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John Barry (March 25, 1745 - September 13, 1803) was an Irish-American officer in the Continental Navy during the American Revolutionary War and later in the United States Navy. He has been credited as "The Father of the American Navy" (and shares that moniker with John Paul Jones, and John Adams) and was appointed a captain in the Continental Navy on December 7, 1775. He was the first captain placed in command of a U.S. warship commissioned for service under the Continental flag, which would indeed make him the father of the U.S navy.
After the war, he became the first commissioned U.S. naval officer, at the rank of commodore, receiving his commission from President George Washington in 1797.
Early life and education
Barry was born on March 25, 1745, in Tacumshane, County Wexford, Ireland to a Catholic family. When Barry's family was evicted from their home by their British landlord, they moved to Rosslare on the coast, where his uncle worked a fishing skiff. As a young man, Barry determined upon a life as a seaman, and he started out as a ship's cabin boy.
Barry received his first captain's commission in the Continental Navy on March 14, 1776, signed by John Hancock, president of the Continental Congress. Barry was a religious man and began each day at sea with a reading from the Bible. He had great regard for his crew and their well being and always made sure they were properly provisioned while at sea.
Captain Barry was given command of USS Lexington, of 14 guns, on December 7, 1775. It was the first commission issued by the Continental Congress. The Lexington sailed March 31, 1776. On April 7, 1776, off the Capes of Virginia, he fell in with the Edward, tender to the British man-of-war HMS Liverpool, and after a desperate fight of one hour and twenty minutes captured her and brought her into Philadelphia.
On June 28, Pennsylvania's brigNancy arrived in the area with 386 barrels of powder in her hold and ran aground while attempting to elude British blockader Kingfisher. Barry ordered the precious powder rowed ashore during the night leaving only 100 barrels in Nancy at dawn. A delayed action fuse was left inside the brig, which exploded the powder just as a boatload of British seamen boarded Nancy. This engagement became known as the Battle of Turtle Gut Inlet.
Barry continued in command of Lexington until October 18, 1776, and captured several private armed vessels during that time.
In 1778, Barry assumed command of USS Raleigh, capturing three prizes before being run aground in action on September 27, 1778. Her crew scuttled her, but she was raised by the British, who refloated her for further use in the Royal Navy.
Barry authored a signal book published in 1780 to improve communications at sea among vessels traveling in formation.
Barry was successful in suppressing three mutinies during his career as an officer in the Continental Navy.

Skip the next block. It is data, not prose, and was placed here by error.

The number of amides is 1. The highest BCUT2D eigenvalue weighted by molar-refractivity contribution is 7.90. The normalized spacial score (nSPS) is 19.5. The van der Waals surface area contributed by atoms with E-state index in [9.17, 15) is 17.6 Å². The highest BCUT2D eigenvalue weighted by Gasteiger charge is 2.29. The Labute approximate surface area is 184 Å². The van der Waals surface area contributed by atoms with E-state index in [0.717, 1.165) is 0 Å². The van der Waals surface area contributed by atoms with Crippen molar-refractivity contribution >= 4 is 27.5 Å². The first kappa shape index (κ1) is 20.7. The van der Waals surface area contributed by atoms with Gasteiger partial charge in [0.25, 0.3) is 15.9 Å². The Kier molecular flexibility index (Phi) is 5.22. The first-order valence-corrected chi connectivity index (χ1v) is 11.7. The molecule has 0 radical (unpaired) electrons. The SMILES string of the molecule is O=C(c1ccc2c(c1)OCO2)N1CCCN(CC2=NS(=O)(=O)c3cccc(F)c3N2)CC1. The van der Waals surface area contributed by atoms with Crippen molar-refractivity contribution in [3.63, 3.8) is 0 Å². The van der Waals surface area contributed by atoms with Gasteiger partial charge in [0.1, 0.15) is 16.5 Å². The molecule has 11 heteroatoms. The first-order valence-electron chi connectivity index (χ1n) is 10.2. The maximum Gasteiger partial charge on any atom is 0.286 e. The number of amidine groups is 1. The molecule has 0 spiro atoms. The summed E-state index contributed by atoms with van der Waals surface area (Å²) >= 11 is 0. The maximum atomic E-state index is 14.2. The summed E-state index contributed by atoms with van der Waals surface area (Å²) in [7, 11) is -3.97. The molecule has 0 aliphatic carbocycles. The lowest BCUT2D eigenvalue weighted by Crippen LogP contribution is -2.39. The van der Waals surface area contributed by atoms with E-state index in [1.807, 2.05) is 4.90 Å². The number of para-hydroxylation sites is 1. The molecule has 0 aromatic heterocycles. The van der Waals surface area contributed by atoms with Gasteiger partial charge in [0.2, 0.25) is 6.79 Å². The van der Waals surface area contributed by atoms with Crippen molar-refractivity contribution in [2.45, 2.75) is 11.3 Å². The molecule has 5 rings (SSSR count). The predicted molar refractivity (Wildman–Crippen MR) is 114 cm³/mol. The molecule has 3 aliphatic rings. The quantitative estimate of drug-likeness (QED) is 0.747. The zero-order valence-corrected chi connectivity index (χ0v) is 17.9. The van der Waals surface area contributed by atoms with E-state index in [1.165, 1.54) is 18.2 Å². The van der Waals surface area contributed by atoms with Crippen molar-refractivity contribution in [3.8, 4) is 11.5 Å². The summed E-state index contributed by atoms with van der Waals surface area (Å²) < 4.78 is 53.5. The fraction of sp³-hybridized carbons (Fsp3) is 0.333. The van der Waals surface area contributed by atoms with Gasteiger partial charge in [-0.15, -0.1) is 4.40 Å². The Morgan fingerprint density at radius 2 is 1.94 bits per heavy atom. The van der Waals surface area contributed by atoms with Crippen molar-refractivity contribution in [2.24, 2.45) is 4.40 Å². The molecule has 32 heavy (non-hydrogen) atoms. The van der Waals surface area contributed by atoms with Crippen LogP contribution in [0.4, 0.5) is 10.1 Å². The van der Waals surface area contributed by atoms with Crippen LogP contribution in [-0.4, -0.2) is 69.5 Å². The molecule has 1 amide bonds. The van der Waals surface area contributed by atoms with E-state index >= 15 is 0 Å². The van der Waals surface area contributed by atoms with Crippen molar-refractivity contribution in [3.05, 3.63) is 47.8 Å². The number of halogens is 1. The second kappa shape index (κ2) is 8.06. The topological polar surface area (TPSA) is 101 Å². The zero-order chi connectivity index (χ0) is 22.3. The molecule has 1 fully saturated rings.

John Barry was once offered 100,000 British pounds and command of any frigate in the entire British Navy if he would desert the American Navy. Outraged at the offer, Captain Barry responded that not all the money in the British treasury or command of its entire fleet could tempt him to desert his adopted country.
Barry receiving commodore commission from Washington
On February 22, 1797, he was issued Commission Number 1 by President George Washington, backdated to June 4, 1794. His title was thereafter "commodore." He is recognized as not only the first American commissioned naval officer but also as its first flag officer.
Barry's last day of active duty was March 6, 1801, when he brought USS United States into port, but he remained head of the Navy until his death on September 13, 1803, from asthma. Barry died childless.
On October 24, 1768, Barry married Mary Cleary, who died in 1774. On July 7, 1777, he married Sarah Austin, daughter of Samuel Austin and Sarah Keen of New Jersey. Barry had no children, but he helped raise Patrick and Michael Hayes, children of his sister, Eleanor, and her husband, Thomas Hayes, who both died in the 1780s.
The U.S. Revenue Cutter Commodore Barry, captured off Maine in the War of 1812
Commodore Barry Park in Brooklyn, New York. It is the oldest park in the borough. It was renamed for Commodore Barry in 1951, due to its location next to the Brooklyn Navy Yard that Barry helped found.
There is a large portrait of Commodore Barry at the Rhode Island State House in Providence; and Title 16 of the Rhode Island Statutes (§ 16-20-3 - Days of special observance) requires observing September 13 as Commodore John Barry Day.
The visitor entrance to the United States Naval Academy, from Downtown Annapolis to the Visitor's Center, commemorates Commodore John Barry. Inside the entrance is a monument to Commodore Barry with a plaque with an images or his Commission, Number 1 in the United States Navy. Both the gate and the monument were erected by the Ancient Order of Hibernians
A large statue of Barry stands directly in front of the formal entrance to Independence Hall in Philadelphia, PA.